Powenski brought her love of sports and social uplift with her to Notre Dame. With an eye on the social-venture segment of Mendoza’s annual business plan competition, she took her concept to Hubbard. Along with Michael Vogel ‘65, he is one of Gigot’s two inaugural entrepreneurs-in-residence.

Naturally, Hubbard, a corporate development consultant, made a few suggestions. One was to shelve the sports stuff in favor of medical supplies. He mentioned Intervol, a Rochester, New York-based nonprofit founded by Dr. Ralph Pennino ’75 that focuses on healthcare outreach programs, including one that recovers medical overstock and sends it to caregivers in impoverished countries.

Hubbard also recommended the business model pioneered by Better World Books, a recent Gigot-propelled success story that sells used books—mainly those discarded by college students—and donates a portion of its profits to literacy organizations.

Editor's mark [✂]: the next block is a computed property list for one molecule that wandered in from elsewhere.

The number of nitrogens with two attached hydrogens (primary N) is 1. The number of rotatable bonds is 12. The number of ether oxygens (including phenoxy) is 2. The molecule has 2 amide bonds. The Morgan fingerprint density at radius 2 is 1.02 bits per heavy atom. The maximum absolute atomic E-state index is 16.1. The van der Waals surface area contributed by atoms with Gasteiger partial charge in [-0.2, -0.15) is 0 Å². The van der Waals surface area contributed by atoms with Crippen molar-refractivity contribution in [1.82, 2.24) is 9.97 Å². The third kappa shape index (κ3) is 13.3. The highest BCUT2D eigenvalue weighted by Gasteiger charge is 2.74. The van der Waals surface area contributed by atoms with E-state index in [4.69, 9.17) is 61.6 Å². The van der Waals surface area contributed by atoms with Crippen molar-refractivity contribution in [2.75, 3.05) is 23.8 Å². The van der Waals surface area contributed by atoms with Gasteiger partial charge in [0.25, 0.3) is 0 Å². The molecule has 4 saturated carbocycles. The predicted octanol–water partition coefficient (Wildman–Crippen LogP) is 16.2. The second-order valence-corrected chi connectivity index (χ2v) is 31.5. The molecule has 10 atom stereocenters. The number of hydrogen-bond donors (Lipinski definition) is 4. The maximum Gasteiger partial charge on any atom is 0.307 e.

Bottom line—times three
Similarly, MedXCycle will measure its success with what its principals call a triple bottom line. Beyond turning a profit, the company hopes to expand the purchasing power of hospitals and clinics in the developing world and will return a percentage of its income to donor organizations for charitable work in their own communities. As a bonus, the transactions will relieve landfills by keeping out discarded medical supplies—everything from bandages, syringes, surgical instruments and latex gloves to larger equipment such as incubators, beds and IV stands—at least until after they’ve been put to good use.